Political analysts saw the rejection of the abortion limits ballot initiative as having wider implications for the coming general election.
With 95% of the estimated vote counted, just under 60% of Kansas voters had cast ballots in support of the state constitution’s abortion protections. Unlike the Republican gubernatorial primaries, Kansas’ abortion initiative reflected the choices of voters of both major political parties, as well as independents. read more
“When a total ban looks like a possibility, then you’re going to get a lot of people to turn out and you’re going to lose a lot of the more moderate supporters of abortion restrictions,” said Neal Allen, a political science professor at Wichita State University.
With Biden’s unpopularity weighing on Democrats heading into November’s election, party leaders were likely heartened by the Kansas result. Democratic candidates are increasingly coalescing around the abortion issue in some swing districts to fend off challenges by Republicans, who are favored to win control of the House of Representatives and perhaps the Senate.
Control of either chamber would give Republicans the power to stymie Biden’s legislative agenda while launching politically damaging hearings.
As he flirts publicly with the possibility of running for president again, Trump has endorsed more than 200 candidates. Most are safe bets – incumbent Republicans in conservative districts – but even in competitive races many of his candidates have prevailed.
“Trump remains really popular with Republican primary voters. I don’t think you can underestimate how he has remade the party in his image,” said Alex Conant, a Republican strategist. “Republicans who run against Trump tend to get trampled.”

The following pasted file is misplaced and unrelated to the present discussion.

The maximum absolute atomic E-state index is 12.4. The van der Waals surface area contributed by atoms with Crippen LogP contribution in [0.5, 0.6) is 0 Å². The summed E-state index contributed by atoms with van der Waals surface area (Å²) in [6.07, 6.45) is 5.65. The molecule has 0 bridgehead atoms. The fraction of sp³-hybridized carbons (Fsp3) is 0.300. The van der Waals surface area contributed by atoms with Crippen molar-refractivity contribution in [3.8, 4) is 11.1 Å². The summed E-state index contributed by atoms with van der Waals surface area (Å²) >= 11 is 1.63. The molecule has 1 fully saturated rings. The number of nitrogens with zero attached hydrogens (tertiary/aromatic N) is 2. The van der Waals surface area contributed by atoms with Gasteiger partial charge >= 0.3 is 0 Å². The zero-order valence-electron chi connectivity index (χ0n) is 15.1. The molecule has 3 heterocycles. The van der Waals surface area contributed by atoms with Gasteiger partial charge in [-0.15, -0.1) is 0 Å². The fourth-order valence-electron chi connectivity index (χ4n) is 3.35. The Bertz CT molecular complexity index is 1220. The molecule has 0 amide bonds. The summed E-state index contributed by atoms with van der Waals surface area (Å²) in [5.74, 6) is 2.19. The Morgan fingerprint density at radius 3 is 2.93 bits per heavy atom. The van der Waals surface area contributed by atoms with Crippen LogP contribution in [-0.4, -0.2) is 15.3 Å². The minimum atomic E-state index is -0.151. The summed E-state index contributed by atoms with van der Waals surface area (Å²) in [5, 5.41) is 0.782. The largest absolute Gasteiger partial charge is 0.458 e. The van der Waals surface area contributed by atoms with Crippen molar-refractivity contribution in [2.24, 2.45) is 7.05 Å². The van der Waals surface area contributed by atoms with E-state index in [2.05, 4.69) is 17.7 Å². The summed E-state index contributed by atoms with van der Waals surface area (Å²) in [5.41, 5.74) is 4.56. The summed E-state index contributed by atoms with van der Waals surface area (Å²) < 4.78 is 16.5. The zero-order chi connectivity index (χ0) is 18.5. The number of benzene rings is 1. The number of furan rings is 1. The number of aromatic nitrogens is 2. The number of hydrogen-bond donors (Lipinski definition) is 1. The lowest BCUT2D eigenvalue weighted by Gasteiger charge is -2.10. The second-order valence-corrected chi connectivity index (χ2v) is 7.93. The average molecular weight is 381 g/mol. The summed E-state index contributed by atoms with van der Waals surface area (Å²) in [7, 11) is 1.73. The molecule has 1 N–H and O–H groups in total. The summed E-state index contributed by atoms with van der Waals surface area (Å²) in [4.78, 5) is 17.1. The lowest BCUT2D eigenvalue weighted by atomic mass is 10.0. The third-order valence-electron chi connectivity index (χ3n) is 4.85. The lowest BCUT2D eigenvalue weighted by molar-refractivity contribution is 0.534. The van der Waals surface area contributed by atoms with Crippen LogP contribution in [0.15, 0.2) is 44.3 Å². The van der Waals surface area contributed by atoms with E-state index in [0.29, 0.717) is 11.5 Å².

On Tuesday, Arizona voters were picking between Trump-backed gubernatorial candidate Kari Lake and Karrin Taylor Robson, who has the backing of Trump’s former vice president, Mike Pence.
Lake, a former news anchor, echoes Trump’s election falsehoods and has said she would not have certified Biden’s statewide victory in 2020. At a recent campaign stop, Lake claimed without evidence that fraud has already occurred during early voting, suggesting she may not accept a defeat on Tuesday.
Arizona Secretary of State Katie Hobbs, who built a national profile by vociferously denying Trump’s allegations, easily won the Democratic gubernatorial nomination, Edison Research projected.
In Missouri, Attorney General Eric Schmitt won the Republican nomination for U.S. Senate, boosting his party’s chances of holding the seat after scandal-hit former Governor Eric Greitens finished well behind.
Reporting by Joseph Ax in Princeton, New Jersey, additional reporting by Richard Cowan, Kanishka Singh, Eric Beech and Moira Warburton in Washington and Nathan Layne in Troy, Michigan; Writing by Joseph Ax and Ross Colvin, Editing by Scott Malone, Alistair Bell, and Kim Coghill